Reger sees three trends that together have led to the current situation with allocation problems in the car industry. The most important driver of the crisis goes back to the first half of 2020 - at that time, numerous customers from the auto value chain scaled back or put their orders on hold under the impact of the Covid situation with pandemic-related manufacturing disruptions.
"It was completely unclear at the time how the recovery of the market would proceed - whether as a "V-shape" with a short dip and a subsequent rapid recovery or rather as an "L-shape", i.e. whether a longer down phase would follow after the crash," said Reger "After thorough consultation, we had given a cautious guidance to the market at the time. But just four weeks later - I had never experienced this before - we had to revise our forecast upwards because within this short period of time the ordering behaviour of the entire supply chain had turned around dramatically."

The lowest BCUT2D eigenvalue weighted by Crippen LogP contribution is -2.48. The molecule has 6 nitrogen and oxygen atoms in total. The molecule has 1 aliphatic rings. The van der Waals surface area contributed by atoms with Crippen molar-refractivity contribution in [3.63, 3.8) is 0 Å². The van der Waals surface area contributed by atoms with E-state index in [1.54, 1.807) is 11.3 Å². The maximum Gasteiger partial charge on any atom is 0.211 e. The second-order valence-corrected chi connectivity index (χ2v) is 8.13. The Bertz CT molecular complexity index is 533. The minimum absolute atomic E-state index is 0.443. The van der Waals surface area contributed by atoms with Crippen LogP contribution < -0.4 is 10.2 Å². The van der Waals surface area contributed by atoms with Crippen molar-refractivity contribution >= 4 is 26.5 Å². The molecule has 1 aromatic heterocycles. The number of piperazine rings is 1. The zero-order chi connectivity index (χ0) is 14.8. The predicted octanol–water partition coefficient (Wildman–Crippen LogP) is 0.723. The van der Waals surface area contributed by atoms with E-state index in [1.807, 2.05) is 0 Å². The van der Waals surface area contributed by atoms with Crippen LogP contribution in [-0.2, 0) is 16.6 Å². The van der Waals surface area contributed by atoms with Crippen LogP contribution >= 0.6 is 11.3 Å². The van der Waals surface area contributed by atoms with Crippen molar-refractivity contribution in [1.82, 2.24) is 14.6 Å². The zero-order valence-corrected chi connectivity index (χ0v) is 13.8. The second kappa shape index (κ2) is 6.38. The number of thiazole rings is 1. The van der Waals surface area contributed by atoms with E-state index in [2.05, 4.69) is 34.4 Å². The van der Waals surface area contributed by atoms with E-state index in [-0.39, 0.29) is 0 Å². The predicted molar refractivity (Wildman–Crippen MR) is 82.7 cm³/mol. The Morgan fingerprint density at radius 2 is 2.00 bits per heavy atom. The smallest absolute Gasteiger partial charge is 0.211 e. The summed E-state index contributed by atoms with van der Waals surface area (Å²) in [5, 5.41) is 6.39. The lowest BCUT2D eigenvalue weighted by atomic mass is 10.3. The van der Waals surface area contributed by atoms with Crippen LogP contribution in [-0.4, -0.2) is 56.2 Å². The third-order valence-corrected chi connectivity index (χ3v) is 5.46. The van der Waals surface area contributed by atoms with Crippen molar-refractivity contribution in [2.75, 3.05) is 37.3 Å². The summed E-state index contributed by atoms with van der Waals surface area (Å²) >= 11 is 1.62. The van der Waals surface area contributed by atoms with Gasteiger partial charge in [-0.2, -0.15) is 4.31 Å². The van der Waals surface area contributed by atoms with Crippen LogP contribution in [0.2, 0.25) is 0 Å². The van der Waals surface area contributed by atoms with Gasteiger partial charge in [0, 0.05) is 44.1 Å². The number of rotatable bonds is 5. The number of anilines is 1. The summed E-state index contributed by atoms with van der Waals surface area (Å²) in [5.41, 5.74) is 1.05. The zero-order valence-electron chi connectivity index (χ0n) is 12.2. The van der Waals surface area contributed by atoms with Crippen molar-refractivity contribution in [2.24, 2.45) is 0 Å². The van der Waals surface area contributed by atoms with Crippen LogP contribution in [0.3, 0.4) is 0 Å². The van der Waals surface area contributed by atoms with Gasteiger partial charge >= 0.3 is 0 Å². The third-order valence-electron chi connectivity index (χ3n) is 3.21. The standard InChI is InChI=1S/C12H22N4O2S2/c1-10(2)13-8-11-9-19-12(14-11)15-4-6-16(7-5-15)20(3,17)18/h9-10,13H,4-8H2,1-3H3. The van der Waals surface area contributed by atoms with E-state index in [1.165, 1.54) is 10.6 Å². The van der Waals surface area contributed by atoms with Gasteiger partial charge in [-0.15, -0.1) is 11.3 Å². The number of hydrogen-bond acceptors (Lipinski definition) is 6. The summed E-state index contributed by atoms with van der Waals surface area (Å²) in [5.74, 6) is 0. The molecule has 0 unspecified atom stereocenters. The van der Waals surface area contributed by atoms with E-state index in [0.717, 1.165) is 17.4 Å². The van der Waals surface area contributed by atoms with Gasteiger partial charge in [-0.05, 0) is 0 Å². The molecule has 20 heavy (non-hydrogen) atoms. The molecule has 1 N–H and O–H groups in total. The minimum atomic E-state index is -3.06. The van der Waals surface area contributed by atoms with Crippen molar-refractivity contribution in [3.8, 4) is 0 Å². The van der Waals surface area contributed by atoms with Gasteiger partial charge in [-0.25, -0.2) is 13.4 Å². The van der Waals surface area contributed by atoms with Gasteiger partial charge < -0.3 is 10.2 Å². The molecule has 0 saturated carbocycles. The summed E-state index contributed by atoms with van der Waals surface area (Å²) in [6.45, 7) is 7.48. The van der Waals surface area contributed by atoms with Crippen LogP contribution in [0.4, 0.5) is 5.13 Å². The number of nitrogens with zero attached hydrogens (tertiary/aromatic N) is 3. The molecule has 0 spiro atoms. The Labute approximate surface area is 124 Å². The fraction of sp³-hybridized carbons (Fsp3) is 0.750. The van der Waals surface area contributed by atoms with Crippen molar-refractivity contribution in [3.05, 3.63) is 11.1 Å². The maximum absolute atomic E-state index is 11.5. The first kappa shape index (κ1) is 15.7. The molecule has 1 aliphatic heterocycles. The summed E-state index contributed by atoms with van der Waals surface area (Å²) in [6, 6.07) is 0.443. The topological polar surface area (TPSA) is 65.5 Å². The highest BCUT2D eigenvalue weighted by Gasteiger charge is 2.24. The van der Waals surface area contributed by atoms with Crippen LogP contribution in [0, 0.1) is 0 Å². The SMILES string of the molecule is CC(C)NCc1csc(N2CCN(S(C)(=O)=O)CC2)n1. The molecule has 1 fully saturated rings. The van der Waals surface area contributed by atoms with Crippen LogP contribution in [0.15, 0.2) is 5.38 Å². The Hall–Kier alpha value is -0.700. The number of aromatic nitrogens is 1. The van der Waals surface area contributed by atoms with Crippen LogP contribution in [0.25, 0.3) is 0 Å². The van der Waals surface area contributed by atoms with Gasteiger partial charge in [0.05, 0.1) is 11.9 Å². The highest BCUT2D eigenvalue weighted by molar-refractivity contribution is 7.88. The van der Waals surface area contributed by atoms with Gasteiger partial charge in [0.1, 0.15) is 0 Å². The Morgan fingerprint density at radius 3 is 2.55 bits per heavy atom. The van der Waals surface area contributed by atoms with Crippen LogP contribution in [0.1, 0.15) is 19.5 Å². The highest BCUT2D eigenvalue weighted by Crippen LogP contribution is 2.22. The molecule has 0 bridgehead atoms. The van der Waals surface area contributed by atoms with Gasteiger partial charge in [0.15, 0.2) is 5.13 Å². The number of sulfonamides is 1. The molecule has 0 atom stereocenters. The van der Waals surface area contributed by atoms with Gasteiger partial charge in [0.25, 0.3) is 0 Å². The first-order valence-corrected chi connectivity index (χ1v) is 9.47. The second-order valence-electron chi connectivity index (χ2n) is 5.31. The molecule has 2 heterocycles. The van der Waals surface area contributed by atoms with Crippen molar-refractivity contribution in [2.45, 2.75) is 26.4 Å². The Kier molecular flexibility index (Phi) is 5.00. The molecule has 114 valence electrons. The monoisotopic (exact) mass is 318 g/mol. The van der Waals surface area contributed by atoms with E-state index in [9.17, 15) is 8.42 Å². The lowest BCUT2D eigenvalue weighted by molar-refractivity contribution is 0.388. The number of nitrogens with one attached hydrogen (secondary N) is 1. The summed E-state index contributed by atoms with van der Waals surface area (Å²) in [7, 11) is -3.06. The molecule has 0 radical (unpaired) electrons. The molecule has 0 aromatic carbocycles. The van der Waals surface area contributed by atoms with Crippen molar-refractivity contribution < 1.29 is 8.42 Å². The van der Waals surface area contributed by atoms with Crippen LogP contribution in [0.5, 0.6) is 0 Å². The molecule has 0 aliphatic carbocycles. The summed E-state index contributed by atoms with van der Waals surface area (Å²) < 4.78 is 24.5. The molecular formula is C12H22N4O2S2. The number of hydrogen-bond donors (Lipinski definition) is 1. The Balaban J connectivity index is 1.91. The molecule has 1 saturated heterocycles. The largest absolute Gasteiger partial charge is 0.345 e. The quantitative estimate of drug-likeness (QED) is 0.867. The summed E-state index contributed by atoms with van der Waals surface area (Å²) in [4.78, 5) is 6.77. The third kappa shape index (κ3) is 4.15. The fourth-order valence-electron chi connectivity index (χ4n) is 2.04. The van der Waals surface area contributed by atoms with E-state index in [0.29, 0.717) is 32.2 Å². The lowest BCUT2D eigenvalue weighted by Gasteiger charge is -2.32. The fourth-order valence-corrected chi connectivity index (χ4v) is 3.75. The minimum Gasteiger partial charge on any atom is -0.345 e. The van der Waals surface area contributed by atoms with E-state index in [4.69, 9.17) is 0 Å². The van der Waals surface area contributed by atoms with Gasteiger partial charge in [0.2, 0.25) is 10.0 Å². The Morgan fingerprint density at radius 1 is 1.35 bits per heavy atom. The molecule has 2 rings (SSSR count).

What had happened? The auto industry had seen that the market was collapsing and stopped ordering chips. So the foundries had to ask themselves who would pay them for the shortfalls when the orders from the auto industry fell away. They then gave their manufacturing capacities to customers in the consumer and mobile phone industries, because these were booming at the time - because countless office workers were suddenly working at home and had to upgrade their equipment accordingly. But then demand from the car industry suddenly picked up again - and hit an immovable obstacle in the form of the manufacturing processes in the chip industry. "It takes six to seven months to manufacture a semiconductor device - from the time you insert the wafer until a packaged and tested chip drops out of the back end. So until you reload the supply chain,